“The land has become very dry,” observes Mahmoud Abo Khokha, a farmer from Al Monofeyya governorate, in Egypt’s Nile delta. “Drought is no longer predictable; it used to hit a certain 15 winter days. The whole year’s crops could be destroyed because of one week’s drought.”
Like most farmers round here, he blames Ethiopia. They are under the impression that a massive hydropower dam being built upriver is already affecting their water supply.
In fact, the Grand Ethiopian Renaissance Dam is only starting to store waterthis month, reports Daily News Egypt, citing Ethiopian officials. The water scarcity farmers have experienced to date has other causes: climate change and the demands of a growing population.
But during the 5-15 years it is expected to take to fill the reservoir behind the 1,800 metre-wide barrage, the Nile’s fresh water flow to Egypt may be cut by up to 25%.
“Nobody is telling farmers how to mitigate and adapt to climate change,” says Magda Ghoneim, a socio-economist and professor of agricultural development at Ain Shams University. “Adding the pressure of a dam puts Egypt on the verge of catastrophe. Soon enough we won’t [find food to] eat.”
The challenges for farmers are myriad: new diseases and insects, unprecedented humidity, rising seas contaminating groundwater with salt. Indeed, when Abo Khokha tried pumping underground water to make up for reduced river flow, he found only half the usual volume, with a higher level of salinity.
A study recently published in Nature found that climate change is bringing greater variability in the Nile River flow this century compared to the last. In the Nile’s seven-year cycle of flood and drought, the former is becoming heavier, and the latter more extreme.
Egypt’s five million feddans (21,000 square kilometres) of crops consume more than 85% of the country’s share of Nile water. With an annual supply of 600 cubic metres per person, the country is approaching the UN’s “absolute water scarcity” threshold, as the population closes in on 100 million. Water is a sensitive subject.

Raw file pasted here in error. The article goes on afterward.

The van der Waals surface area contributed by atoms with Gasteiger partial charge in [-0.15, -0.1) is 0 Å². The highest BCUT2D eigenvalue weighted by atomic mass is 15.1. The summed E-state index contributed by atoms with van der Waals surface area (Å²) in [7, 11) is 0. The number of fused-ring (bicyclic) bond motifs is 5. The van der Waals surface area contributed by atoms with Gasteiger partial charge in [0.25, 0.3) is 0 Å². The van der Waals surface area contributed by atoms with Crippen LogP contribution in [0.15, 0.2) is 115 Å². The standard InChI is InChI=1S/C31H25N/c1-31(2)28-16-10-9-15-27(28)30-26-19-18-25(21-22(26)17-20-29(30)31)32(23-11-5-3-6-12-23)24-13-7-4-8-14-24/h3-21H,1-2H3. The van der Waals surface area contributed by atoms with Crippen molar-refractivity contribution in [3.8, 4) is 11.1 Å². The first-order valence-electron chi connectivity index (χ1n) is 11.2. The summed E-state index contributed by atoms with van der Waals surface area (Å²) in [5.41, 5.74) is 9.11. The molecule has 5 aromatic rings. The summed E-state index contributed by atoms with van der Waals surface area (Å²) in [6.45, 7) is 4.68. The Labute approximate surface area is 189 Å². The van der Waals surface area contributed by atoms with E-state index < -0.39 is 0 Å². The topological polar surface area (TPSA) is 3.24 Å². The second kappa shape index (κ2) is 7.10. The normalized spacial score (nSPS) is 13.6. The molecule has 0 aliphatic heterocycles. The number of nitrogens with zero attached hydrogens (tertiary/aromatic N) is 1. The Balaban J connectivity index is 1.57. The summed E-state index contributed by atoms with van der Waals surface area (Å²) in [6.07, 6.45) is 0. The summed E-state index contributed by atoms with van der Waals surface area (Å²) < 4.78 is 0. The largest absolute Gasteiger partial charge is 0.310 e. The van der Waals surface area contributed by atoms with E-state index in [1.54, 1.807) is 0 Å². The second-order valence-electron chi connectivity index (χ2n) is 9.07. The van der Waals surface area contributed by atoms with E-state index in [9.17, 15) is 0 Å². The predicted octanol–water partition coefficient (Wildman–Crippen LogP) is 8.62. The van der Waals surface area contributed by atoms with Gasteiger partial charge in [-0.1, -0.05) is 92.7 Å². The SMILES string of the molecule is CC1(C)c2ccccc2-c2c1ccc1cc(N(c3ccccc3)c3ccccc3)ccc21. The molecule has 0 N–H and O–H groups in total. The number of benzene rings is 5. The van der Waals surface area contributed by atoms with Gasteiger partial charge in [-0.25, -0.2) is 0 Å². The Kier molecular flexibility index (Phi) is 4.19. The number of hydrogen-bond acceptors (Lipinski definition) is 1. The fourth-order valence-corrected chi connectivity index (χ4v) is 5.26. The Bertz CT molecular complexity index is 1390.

Although Ethiopia claims to have taken climate change into consideration in the dam’s design, the government did everything at the same time: construction and civil works, financing, and social and environmental impact studies, explains Emanuele Fantini, a researcher at IHE Delft Institute for Water Education. “So by the time these studies are concluded, we are already in front of the fait accompli”.
Building was under way when the governments of Ethiopia, Egypt and Sudan – sandwiched between the two – in 2016 agreed to commission an independent study from Artelia, a French consultancy. “We are not sure if and when the results will be made public,” says Fantini. “They should be made public so that the accuracy can be checked by the international scientific community”.
So far, though, there has been little attempt to explain the risks to those at the mercy of the weather and geopolitics.
Alaa al-Zawahri, an Egyptian member of the tripartite committee studying the effects of the dam, tells Climate Home: “There are several scenarios, but nothing certain. Some studies predict a rise in temperature and thus little rain, and others predict more rain”. Diaa al-Qousi, a water specialist who worked for government, says the findings point to heavy rains for the next 30 years, then a huge drop the 60 years that follow.
Asked if the different conclusions have been communicated with farmers, al-Qousi says “farmers would not understand such specialists’ findings”. Government is selective about what it releases to media, adds al-Zawahri: “Some information, like worst case scenarios, might cause unnecessary panic.”
In the absence of reliable information, farmers turn to conspiracy theories and militaristic fantasies.
Qatar “is funding the dam, like it is funding terrorism” to harm Egypt, claims Mohamed Nasr, who owns three feddans in Al Gharbeyya. There is no evidence for this common rumour; the Ethiopian government says it is funding the project nationally.
Ethiopia will not be allowed to alter the balance of water supply along the river, Nasr asserts: “Egypt’s water share is internationally known. If the share is touched, the dam will be completely removed.”
Osama Saad, a farmer in the Upper Egypt governorate of Minya, is more explicit: “People talk about how the president should bomb it1.” The idea is not alien to higher level discussions around the dam. Previous leaders have threatened military action.
Yet work on the 6GW dam, a prestige project for the Ethiopian government, has continued unabated.
Al-Zawahri outlines some peaceful options for responding to water stress. The government is looking into telemetry, water-saving irrigation systems, and desalination. A navigational course from Lake Victoria to the Mediterranean is on the table, which would provide eight billion cubic meters more water for Sudan and Egypt. Egypt can also manage its own High Aswan Dam more efficiently to decrease evaporation of water. “These plans are to be applied gradually,” he says.
Water expert al-Qousi is upbeat: “The Egyptian farmer has been cultivating lands for seven thousand years, and has always found a way around water shortages.”
Ghoneim begs to differ. “Farmers have traditional knowledge, which they lived by for a long time. But this knowledge is now falling short,” she says. “It is not an awareness problem that faces farmers, it is an issue of the state obstructing information.”